Jump Rope (Singapore) gets warning over disclosing particulars of blacklisted former employee

SINGAPORE - Jump Rope (Singapore), the non-profit group that promotes rope skipping in schools here, was issued a warning by the Personal Data Protection Commission for disclosing the identity of a blacklisted former employee to some 30 Singapore government schools.

The Commission found the e-mail notice of naming and shaming was not justified as, among other things, it took place after the part-time instructor's services had already been terminated and there was no employment relationship.

The Commission in decision grounds issued last week found Jump Rope had failed to obtain the consent of the instructor and its actions had gone " beyond what is reasonable in the circumstances", based on the provisions of the Personal Data Protection Act (PDPA).

"The Commission has not found any business or legal reasons that justifies (Jump Rope)'s actions in writing to its clients to inform them of the blacklisting," it said.

"It is not uncommon for employees to leave for various reasons including for poor performance and breaches of codes of conduct."

Jump Rope, a society that promotes rope-skipping, was set up by its president who is also owner of Emotion Learning and Eltitude. The two companies provide enrichment and CCA education, as well as enrichment and sports coaching services respectively.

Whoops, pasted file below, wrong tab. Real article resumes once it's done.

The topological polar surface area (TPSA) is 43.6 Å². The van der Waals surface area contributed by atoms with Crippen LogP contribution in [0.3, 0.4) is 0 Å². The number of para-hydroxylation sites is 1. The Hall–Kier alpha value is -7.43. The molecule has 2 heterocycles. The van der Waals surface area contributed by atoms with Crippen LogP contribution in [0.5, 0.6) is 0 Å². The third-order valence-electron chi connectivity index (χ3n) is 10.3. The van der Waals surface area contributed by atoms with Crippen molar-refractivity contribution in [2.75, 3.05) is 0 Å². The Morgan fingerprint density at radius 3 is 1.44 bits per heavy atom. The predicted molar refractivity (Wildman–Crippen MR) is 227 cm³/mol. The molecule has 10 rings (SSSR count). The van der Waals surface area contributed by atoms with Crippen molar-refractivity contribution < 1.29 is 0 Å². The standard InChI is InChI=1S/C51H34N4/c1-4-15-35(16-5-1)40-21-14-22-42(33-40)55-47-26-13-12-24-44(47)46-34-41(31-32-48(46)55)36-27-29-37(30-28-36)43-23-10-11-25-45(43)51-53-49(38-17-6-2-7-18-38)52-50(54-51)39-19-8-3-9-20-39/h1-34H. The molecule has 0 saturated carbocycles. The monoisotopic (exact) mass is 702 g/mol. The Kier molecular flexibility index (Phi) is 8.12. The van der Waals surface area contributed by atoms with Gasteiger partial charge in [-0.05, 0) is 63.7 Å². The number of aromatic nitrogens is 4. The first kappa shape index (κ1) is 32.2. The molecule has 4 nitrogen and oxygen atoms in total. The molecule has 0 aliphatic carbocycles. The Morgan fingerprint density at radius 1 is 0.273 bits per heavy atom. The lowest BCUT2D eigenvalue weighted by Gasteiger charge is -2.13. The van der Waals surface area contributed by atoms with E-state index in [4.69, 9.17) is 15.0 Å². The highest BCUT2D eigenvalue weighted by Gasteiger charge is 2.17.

All names were redacted in the decision grounds.

The instructor was an employee of the two companies and underwent in-house training from Emotion. He was certified in rope-skipping coaching by Jump Rope.

Jump Rope revoked his certificate and blacklisted him for alleged unethical activities duing his employment.

The president decided in November 2014 to e-mail various government schools involved in the sport of rope-skipping of the blacklisting, mentioning the instructor's name and identity card number, and stating he was not suitable for coaching duties in schools.

The Commission probed the case after the instructor lodged a complaint on Dec 1, 2014. Based on various factors and circumstances of the case, including Jump Rope's submissions, it decided to issue a warning for breach of the relevant PDPA laws.

"Given the potential adverse effect or consequence on the complainant from the disclosure of such information to third parties, in particular , the impact of future engagement of the complainant's services to jump rope activities, Jump Rope ought to have taken the extra care and precautions in relation to the protection and disclosure of personal data of the complainant," it added.